(I was thinking damn I need to stop getting my news from the internets because I didn’t realize the economy was fixed.  Last time I checked, the Dow was down about 25% over the last month.  Just think how hard they could be fixing it if they weren’t calling me or if John McCain wasn’t getting ready to debate Barack Obama in about an hour and a half or if Sarah Palin wasn’t planning a visit to the Indianapolis area on Friday.  Hell, she’s so smart I bet she could fix it all by herself if she would just take one little day off from the campaign to study it.  Right, Sarah?  You betcha!)

So anyway, the caller rushed through her spiel practically yelling the whole time and I’m pretty sure she never even took a breath.  This being my first call of this nature, I was under the mistaken impression that we would maybe have a little discussion time after her initial introduction.  I thought that perhaps it was a push poll and I could at least answer a question at the end.  But apparently that’s not how it works.  After they blurt out thirty seconds of bile, they just hang up.  Cowards.

It sucks trying to write and watch a debate at the same time.

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I totally outsmarted a second grader…Yay?

We have a nightly ritual around here at bedtime.  When I announce that it is time for bed, the two oldest kids run and hide.  Every night, Smella says, “You can’t catch me, Daddy!”  Then she runs into the laundry room and faces away from the doorway like that somehow makes her invisible.  The only exception to this is when I say something like “Hey Smella come here real quick” before she has a chance to run away.  She then comes over to see what I need and I scoop her up while declaring that, yes, I can in fact catch a three-year-old.

Big D, though, he’s wily.  He likes to run into the kitchen and try to get me to chase him around the table.  I usually have to resort to blocking the path around the table by pulling out chairs so he’ll have to move them out of the way, or at the very least, trip over them and require a trip to the emergency room.  Sometimes he just hides instead of making me do the table chase.  Last night, while I was putting the two little ones to sleep, he hid.  Let me correct that.  He didn’t just hide.  He hid well.  I walked around the house making a lot of noise trying to get him to giggle and give away his position.  Nothing.  Not a peep.

(WARNING:  This is the part where I come off as a true douchebag of a parent.  Again.) After making my first sweep of the house, I had a bright idea.  I would flush him out by scaring the shit out of him.  Brilliant!  I started going back through the house turning all the lights out as I went.  I heard a few muffled noises but I still couldn’t tell where they were coming from.  It was just a matter of time.  Finally, after I turned off the last light and stood waiting in the pitch black kitchen for about ten seconds, I heard him coming out.  He flew out of his room, flipping on the hall light as he ran to and swung open the front door, and looked out to see where I had gone.  Because that’s what I do.  I routinely forget to put him to bed and instead decide to turn out all the lights and go for a walk or something.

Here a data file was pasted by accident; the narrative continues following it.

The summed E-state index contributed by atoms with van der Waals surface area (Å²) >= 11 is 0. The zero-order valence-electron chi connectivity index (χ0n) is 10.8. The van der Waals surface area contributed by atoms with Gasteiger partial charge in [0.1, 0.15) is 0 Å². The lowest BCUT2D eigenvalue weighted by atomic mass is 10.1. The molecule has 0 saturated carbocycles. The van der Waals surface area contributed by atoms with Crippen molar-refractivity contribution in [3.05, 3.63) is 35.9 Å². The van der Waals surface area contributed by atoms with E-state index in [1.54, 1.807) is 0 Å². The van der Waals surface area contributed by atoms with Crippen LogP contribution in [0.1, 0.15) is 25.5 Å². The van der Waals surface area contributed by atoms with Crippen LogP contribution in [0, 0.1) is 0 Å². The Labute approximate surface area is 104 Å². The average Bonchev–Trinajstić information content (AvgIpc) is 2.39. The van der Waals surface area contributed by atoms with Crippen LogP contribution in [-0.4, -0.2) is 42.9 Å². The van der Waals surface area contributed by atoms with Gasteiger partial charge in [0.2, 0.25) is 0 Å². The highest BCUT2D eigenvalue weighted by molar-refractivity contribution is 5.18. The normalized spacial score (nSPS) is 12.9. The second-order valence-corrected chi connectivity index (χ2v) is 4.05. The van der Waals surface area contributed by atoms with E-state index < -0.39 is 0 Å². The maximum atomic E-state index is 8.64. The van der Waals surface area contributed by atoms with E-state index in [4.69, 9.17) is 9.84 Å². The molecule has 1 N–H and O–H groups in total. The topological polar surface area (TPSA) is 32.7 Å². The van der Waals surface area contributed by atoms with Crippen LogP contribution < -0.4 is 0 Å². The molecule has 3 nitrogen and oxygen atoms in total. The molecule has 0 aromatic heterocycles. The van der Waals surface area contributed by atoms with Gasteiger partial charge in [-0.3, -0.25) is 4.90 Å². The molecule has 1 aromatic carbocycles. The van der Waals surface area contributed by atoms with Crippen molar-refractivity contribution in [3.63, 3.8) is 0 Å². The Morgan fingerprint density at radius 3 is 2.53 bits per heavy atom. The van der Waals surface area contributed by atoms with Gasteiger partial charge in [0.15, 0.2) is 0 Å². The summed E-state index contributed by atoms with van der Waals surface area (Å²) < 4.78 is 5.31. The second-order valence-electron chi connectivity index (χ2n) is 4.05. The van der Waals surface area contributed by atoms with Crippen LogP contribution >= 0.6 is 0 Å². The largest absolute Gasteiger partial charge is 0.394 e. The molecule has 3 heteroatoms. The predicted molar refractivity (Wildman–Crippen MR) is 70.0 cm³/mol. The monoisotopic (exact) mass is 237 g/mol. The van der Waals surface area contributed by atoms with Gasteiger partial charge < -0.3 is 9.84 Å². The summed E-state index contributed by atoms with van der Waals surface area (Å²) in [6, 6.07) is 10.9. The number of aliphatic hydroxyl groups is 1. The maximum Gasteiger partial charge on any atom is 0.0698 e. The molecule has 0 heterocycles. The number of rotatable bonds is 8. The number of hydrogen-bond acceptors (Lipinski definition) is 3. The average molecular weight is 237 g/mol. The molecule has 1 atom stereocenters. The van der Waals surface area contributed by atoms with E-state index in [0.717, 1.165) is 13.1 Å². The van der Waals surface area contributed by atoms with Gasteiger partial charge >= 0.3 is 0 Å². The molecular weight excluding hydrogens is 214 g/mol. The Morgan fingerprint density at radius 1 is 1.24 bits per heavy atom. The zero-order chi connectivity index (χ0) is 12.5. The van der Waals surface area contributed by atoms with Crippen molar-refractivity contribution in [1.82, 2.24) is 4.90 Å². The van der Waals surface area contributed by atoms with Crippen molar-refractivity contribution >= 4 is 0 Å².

He was not amused.  In fact, he might have been on the verge of tears.  On the verge.  That’s not so bad, right?  I mean, he never shed an actual tear or anything.  The moral of the story is:  don’t hire me as a babysitter.  The other moral is:  it’s always better to risk physical injury to your child than to cause him emotional harm.

I’ll let you know how the trip to the ER goes tonight.

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Milestones they don’t mention

When the wife was pregnant with Big D, our first kid, I thought that I could just skim through the What to Expect series and learn pretty much everything I ever needed to know about raising babies. Not quite. Don’t get me wrong, these books are very valuable resources (which I’m pretty sure the wife has read about five times each). They cover the big milestones like rolling over and sitting up and walking and talking to reassure worried parents that their baby is perfectly normal. But there are so many milestones that the books never tell you about. Some of them may seem a little trivial, but they are all important in their own little ways. Here’s my top ten list:

1. Wiping their own asses: This is a HUGE deal. It may be even bigger than walking.

2. Trying to tell a joke: Although this can be pretty painful, you gotta appreciate the fact that they are even attempting it.

3. Successfully telling a joke: Why did the chicken cross the playground? To get to the other slide. Good one, Big D.

4. Climbing on the furniture: This isn’t necessarily a good thing but the kid enjoys the hell out of it.

5. Realizing they farted: What was that, Daddy? Why, I didn’t hear anything but the sound of angels sighing.

6. Realizing you farted: Daddy, what’s that smell? Ummm, I believe that’s some especially pungent Limburger cheese, son.

7. Dropping the f-bomb: This always happens sooner than expected. Sometimes they even use it in the appropriate context which is even more disturbing.

8. Taking a shower by themselves: Right up there with wiping their own asses.

9. Using a straw: This means you don’t have to pack a sippy cup everywhere you go ever again.* Awesome.

10. Fixing a bowl of cereal: Mommy and Daddy are gonna sleep in a little late this Saturday.

*ever again=until the next kid comes along.